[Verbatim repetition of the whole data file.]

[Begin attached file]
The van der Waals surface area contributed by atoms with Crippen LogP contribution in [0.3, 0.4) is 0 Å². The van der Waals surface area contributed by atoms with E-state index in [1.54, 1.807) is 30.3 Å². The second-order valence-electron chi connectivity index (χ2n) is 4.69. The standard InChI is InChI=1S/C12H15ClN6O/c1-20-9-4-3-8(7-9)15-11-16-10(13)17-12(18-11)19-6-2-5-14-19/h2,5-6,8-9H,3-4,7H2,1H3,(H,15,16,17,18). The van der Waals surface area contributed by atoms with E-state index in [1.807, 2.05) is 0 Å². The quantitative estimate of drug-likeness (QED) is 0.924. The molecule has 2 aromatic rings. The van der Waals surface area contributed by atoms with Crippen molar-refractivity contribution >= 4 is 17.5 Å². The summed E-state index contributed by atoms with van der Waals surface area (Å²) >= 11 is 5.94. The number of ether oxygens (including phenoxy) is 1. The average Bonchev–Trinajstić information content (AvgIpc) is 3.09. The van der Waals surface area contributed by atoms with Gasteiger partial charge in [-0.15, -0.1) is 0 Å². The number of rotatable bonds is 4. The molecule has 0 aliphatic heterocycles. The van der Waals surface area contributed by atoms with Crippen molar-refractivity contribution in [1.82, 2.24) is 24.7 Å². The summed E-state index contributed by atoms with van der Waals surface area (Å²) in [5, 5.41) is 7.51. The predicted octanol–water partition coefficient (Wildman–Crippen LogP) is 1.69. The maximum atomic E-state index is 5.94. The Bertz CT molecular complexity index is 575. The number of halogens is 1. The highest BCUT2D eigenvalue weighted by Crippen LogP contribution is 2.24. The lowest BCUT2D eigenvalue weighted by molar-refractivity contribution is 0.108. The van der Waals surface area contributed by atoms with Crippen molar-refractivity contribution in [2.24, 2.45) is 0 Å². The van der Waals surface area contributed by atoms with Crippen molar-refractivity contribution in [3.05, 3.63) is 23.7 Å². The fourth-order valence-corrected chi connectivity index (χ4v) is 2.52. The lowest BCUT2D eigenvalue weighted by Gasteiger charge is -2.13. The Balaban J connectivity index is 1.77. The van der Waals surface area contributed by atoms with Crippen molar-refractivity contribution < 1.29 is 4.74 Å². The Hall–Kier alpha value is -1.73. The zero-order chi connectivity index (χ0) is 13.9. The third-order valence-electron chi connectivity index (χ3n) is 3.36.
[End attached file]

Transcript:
The van der Waals surface area contributed by atoms with Crippen LogP contribution in [0.3, 0.4) is 0 Å². The van der Waals surface area contributed by atoms with E-state index in [1.54, 1.807) is 30.3 Å². The second-order valence-electron chi connectivity index (χ2n) is 4.69. The standard InChI is InChI=1S/C12H15ClN6O/c1-20-9-4-3-8(7-9)15-11-16-10(13)17-12(18-11)19-6-2-5-14-19/h2,5-6,8-9H,3-4,7H2,1H3,(H,15,16,17,18). The van der Waals surface area contributed by atoms with E-state index in [1.807, 2.05) is 0 Å². The quantitative estimate of drug-likeness (QED) is 0.924. The molecule has 2 aromatic rings. The van der Waals surface area contributed by atoms with Crippen molar-refractivity contribution >= 4 is 17.5 Å². The summed E-state index contributed by atoms with van der Waals surface area (Å²) >= 11 is 5.94. The number of ether oxygens (including phenoxy) is 1. The average Bonchev–Trinajstić information content (AvgIpc) is 3.09. The van der Waals surface area contributed by atoms with Gasteiger partial charge in [-0.15, -0.1) is 0 Å². The number of rotatable bonds is 4. The molecule has 0 aliphatic heterocycles. The van der Waals surface area contributed by atoms with Crippen molar-refractivity contribution in [1.82, 2.24) is 24.7 Å². The summed E-state index contributed by atoms with van der Waals surface area (Å²) in [5, 5.41) is 7.51. The predicted octanol–water partition coefficient (Wildman–Crippen LogP) is 1.69. The maximum atomic E-state index is 5.94. The Bertz CT molecular complexity index is 575. The number of halogens is 1. The highest BCUT2D eigenvalue weighted by Crippen LogP contribution is 2.24. The lowest BCUT2D eigenvalue weighted by molar-refractivity contribution is 0.108. The van der Waals surface area contributed by atoms with Crippen molar-refractivity contribution in [2.24, 2.45) is 0 Å². The van der Waals surface area contributed by atoms with Crippen molar-refractivity contribution in [3.05, 3.63) is 23.7 Å². The fourth-order valence-corrected chi connectivity index (χ4v) is 2.52. The lowest BCUT2D eigenvalue weighted by Gasteiger charge is -2.13. The Balaban J connectivity index is 1.77. The van der Waals surface area contributed by atoms with Crippen molar-refractivity contribution < 1.29 is 4.74 Å². The Hall–Kier alpha value is -1.73. The zero-order chi connectivity index (χ0) is 13.9. The third-order valence-electron chi connectivity index (χ3n) is 3.36.